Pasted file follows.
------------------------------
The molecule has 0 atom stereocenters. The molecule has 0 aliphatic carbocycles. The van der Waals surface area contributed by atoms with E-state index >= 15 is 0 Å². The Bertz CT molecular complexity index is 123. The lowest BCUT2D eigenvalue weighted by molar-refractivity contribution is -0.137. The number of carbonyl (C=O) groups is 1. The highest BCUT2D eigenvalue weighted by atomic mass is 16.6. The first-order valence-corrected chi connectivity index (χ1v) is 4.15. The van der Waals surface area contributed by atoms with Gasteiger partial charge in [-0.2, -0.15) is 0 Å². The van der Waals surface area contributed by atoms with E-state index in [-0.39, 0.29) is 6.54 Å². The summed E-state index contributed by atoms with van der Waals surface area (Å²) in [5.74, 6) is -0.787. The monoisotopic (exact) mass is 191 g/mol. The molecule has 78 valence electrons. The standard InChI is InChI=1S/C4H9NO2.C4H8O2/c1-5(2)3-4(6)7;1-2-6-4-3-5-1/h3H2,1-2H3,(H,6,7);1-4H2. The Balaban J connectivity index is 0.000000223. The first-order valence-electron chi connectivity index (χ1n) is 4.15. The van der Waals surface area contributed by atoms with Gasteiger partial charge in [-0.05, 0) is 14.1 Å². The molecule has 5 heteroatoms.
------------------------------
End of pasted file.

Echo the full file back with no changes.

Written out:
The molecule has 0 atom stereocenters. The molecule has 0 aliphatic carbocycles. The van der Waals surface area contributed by atoms with E-state index >= 15 is 0 Å². The Bertz CT molecular complexity index is 123. The lowest BCUT2D eigenvalue weighted by molar-refractivity contribution is -0.137. The number of carbonyl (C=O) groups is 1. The highest BCUT2D eigenvalue weighted by atomic mass is 16.6. The first-order valence-corrected chi connectivity index (χ1v) is 4.15. The van der Waals surface area contributed by atoms with Gasteiger partial charge in [-0.2, -0.15) is 0 Å². The van der Waals surface area contributed by atoms with E-state index in [-0.39, 0.29) is 6.54 Å². The summed E-state index contributed by atoms with van der Waals surface area (Å²) in [5.74, 6) is -0.787. The monoisotopic (exact) mass is 191 g/mol. The molecule has 78 valence electrons. The standard InChI is InChI=1S/C4H9NO2.C4H8O2/c1-5(2)3-4(6)7;1-2-6-4-3-5-1/h3H2,1-2H3,(H,6,7);1-4H2. The Balaban J connectivity index is 0.000000223. The first-order valence-electron chi connectivity index (χ1n) is 4.15. The van der Waals surface area contributed by atoms with Gasteiger partial charge in [-0.05, 0) is 14.1 Å². The molecule has 5 heteroatoms.